Ageism is get­ting old

The Washington Post - - CAPITAL BUSINESS -

Evan Thomas’s Jan. 9 Wed­nes­day Opin­ion es­say, “How old is too old to be pres­i­dent?,” served as a re­minder of the re­mark­able re­silience of ageism. Amid an oth­er­wise in­ter­est­ing as­sort­ment of his­tor­i­cal al­lu­sions, a uni­fy­ing theme could be found in Mr. Thomas’s col­umn: Be­ing old(er) is, in all prob­a­bil­ity, not a good thing. Hit a cer­tain age and, as he puts it, you might be “worn out.”

Ageism is an in­ter­est­ing phe­nom­e­non. In the case of just about ev­ery other prej­u­dice — e.g., based on race, eth­nic­ity, sex­u­al­ity, gen­der, dis­abil­ity, etc. — rea­son­able peo­ple are at least aware of the idea that mak­ing sweep­ing judg­ments based on such iden­ti­fiers is not okay. But ageism still gets a pass. We might ask why. No­tably, Mr. Thomas lamented that older peo­ple “can be too con­fi­dent in their judg­ments” and heed­less of facts. Gosh, that could be said about lots of peo­ple, re­gard­less of age, wouldn’t you say? Judg­ing peo­ple on their age is get­ting old. Let’s make it a thing of the past.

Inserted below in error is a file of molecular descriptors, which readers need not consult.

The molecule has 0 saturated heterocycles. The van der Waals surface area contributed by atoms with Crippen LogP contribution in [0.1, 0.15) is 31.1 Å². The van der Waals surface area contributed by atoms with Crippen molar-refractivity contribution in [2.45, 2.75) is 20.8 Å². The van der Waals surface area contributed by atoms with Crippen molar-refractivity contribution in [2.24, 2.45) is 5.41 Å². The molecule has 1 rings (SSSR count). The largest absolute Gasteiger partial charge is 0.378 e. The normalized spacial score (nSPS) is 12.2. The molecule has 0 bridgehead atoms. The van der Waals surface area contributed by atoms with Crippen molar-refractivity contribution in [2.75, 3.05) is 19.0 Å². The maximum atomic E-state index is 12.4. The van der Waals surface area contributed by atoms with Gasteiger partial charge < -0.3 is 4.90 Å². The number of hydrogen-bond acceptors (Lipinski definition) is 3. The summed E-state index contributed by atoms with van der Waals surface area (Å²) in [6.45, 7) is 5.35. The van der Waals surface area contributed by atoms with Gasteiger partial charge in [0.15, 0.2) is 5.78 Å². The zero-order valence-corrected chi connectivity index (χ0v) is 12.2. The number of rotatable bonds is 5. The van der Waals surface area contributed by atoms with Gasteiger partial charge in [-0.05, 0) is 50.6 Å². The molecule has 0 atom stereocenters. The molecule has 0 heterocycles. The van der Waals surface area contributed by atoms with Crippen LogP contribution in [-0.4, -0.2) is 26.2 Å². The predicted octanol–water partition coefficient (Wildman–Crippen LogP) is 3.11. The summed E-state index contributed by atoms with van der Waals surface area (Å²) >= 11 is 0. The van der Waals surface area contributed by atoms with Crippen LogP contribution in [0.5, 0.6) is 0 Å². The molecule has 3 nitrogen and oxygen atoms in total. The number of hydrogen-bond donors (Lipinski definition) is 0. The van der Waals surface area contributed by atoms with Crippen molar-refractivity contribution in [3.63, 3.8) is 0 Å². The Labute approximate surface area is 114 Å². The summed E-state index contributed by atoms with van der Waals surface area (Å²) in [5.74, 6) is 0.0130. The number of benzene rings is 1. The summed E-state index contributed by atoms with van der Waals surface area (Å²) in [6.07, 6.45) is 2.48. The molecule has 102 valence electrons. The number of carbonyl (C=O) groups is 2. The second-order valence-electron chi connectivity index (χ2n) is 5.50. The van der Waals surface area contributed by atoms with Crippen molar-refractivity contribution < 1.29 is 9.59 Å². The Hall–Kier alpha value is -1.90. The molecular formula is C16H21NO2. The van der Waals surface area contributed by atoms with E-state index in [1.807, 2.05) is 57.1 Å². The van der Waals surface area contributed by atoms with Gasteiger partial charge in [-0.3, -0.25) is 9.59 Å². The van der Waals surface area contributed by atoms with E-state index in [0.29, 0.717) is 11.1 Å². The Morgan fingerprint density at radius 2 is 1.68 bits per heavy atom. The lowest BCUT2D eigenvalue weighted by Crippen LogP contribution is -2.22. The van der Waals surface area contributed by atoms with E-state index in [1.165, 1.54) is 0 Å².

Jo Ann Jenk­ins, Wash­ing­ton The writer is chief ex­ec­u­tive of AARP.

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